S&P Global Ratings lowered its long-term foreign- and local-currency sovereign credit ratings on Belize to CC from CCC and placed the ratings on CreditWatch with negative implications, citing elevated risks of the country entering into a distressed debt exchange.
The ratings action came after the government announced its intention to discuss with the holders of its 2034 U.S. dollar bonds the possibility of deferring and capitalizing quarterly interest payments due from August 20, 2020, through February 2021. A formal consent solicitation is expected in early July, S&P Global Ratings said.
"In our view, the government's announcement is tantamount to an intention to undertake an exchange offer or similar restructuring that we would classify as distressed, even though it has not yet completed the transaction," the rating agency said.
Given heightened liquidity pressure due to the impact of the COVID-19 pandemic, a distressed debt exchange or unilateral default on the country's bond payments is "virtually certain at this point," the agency added.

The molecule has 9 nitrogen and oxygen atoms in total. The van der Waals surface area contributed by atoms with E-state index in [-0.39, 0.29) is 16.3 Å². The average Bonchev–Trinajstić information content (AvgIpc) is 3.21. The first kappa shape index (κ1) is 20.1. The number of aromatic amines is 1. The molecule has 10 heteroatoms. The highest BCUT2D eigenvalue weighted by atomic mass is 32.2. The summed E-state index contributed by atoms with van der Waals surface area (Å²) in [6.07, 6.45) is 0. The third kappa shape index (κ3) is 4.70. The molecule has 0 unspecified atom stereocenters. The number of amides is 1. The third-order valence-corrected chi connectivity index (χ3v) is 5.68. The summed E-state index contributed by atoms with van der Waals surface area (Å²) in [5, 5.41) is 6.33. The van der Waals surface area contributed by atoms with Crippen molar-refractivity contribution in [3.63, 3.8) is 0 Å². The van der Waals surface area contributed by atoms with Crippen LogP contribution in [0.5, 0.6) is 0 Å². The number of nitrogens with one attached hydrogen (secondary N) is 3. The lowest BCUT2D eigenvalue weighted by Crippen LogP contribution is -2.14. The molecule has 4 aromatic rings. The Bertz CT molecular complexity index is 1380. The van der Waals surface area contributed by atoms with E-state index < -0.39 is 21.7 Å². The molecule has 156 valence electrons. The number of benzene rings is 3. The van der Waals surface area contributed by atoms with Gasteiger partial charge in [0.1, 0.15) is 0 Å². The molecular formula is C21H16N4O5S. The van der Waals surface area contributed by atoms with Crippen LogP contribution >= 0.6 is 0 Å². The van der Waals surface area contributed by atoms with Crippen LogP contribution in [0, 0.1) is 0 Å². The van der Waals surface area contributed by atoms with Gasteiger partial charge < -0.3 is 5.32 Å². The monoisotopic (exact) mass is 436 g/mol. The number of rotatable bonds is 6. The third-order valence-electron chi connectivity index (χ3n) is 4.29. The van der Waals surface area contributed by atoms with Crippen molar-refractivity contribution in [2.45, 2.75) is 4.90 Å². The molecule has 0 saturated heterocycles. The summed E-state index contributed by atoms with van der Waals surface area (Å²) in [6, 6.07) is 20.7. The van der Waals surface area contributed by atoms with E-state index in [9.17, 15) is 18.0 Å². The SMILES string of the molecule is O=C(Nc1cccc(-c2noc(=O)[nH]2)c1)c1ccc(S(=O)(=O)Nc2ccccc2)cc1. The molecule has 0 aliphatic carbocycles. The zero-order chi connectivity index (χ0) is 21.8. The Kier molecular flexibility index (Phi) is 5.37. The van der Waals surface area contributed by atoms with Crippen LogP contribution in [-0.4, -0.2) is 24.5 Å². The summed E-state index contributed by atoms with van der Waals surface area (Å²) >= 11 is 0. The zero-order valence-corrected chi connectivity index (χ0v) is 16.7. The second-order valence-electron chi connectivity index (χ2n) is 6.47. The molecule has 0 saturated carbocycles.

S&P Global Ratings said it would lower the ratings to selective default if the government takes up a distressed exchange offer or is unable to pay the interest payment due in August before the 30-day grace period lapses.
It could remove the ratings from CreditWatch if the likelihood of a distressed exchange over the next three months decreases, among other factors.
The rating agency maintained Belize's short-term ratings at C.
This S&P Global Market Intelligence news article may contain information about credit ratings issued by S&P Global Ratings. Descriptions in this news article were not prepared by S&P Global Ratings.